“Adelina had made pappanozza for him. Onions and potatoes boiled a long time and mashed with the back of a fork until they blend together. Seasoning: olive oil, a hint of vinegar, salt, and freshly ground black pepper. It was all he ate. He wanted to keep to light food.”
I am a bit of a bookworm. No, a LOT of a bookworm. I will read just about anything, but I have a particular weak spot for detective novels. Be it Inspector Lynley, Martin Beck, Miss Marple, Hercule Poirot or my current favourite, Inspector Salvo Montalbano, there is nothing I enjoy more than a good whodunnit.
But a whodunnit that combines blistering social and political criticism (much like the Martin Beck books) with the most mouthwatering descriptions of Sicilian cooking…well, this comes as close to Heaven as I wish to get without actually having to die!
Salvo Montalbano employs a local woman called Adelina to clean his beach-front house and make sure that he never runs out of scrumptious things to eat (no matter what time of day or night). Upon opening his fridge or oven, the good Inspector is (almost) never disappointed. Adelina is virtually illiterate, but a virtuoso cook.
A week or so ago, I decided to try out one of the simpler-sounding recipes, pappanozza, which is basically mashed potatoes and onions (similar in concept to Belgian stoemp), as a side dish to accompany baked salmon with kale. Given that there is no actual recipe per se in the book (other than what is quoted above) I had a search via my beloved Kindle Paperwhite and found what I thought was the Holy Grail: a recipe book containing all the recipes to be found in all the Montalbano books! But like many things purporting to be relics, this had a catch. The recipe given in “I segreti della tavola di Montalbano. Le ricette di Andrea Camilleri” by Stefania Campo, is (unfortunately for me) in Italian and also of a similarly descriptive nature than a scientific, so a bit of detective work (excuse the pun) was needed. With the aid of Camilleri’s description, an Italian-English dictionary and some semi-willing guinea pigs (my family) I think I managed a reasonable approximation.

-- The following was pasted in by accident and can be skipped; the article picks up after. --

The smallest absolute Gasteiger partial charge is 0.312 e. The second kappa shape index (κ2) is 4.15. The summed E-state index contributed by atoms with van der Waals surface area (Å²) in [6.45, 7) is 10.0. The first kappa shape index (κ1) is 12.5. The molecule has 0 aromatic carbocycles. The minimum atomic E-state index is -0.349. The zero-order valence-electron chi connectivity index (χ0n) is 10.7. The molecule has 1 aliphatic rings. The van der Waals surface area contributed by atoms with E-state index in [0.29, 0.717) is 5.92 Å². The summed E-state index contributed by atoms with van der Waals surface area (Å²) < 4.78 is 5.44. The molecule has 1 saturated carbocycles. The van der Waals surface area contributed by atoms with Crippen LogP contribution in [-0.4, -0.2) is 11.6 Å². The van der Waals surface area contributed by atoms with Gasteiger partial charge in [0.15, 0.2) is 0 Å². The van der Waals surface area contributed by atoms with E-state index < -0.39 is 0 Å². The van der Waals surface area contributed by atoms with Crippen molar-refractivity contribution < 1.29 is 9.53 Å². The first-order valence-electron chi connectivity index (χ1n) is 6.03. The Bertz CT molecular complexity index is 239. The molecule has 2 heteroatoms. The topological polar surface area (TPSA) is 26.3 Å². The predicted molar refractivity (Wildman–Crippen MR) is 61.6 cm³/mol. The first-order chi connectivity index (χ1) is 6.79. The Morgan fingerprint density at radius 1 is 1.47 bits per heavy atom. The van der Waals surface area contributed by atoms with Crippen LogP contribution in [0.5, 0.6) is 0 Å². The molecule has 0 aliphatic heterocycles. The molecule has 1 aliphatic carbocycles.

Ingredients: (amounts are dependent on how many you need to feed)
- Olive oil
- Salt and freshly ground black pepper
1. Peel and quarter the potatoes and the onions. Bring to a boil in a pan filled with water, then reduce the heat and simmer until the onions are soft and the potatoes are thoroughly cooked (just to the point of falling apart).
2. Drain the potatoes/onions and transfer to the serving dish. Add a splash or two of vinegar and enough olive oil to enable you to mash the vegetables into a creamy-ish consistency using the back of a fork. Season with salt and pepper, stir and serve.
Next time I make this I will take better note of the quantities used of each ingredient. I would guess I probably used 6 largeish potatoes, 4 medium-sized onions and perhaps a 2:1 ratio of olive oil to vinegar. But I would not swear to it… It seems to be a recipe based mainly on guesstimates anyway, so keep up the tradition!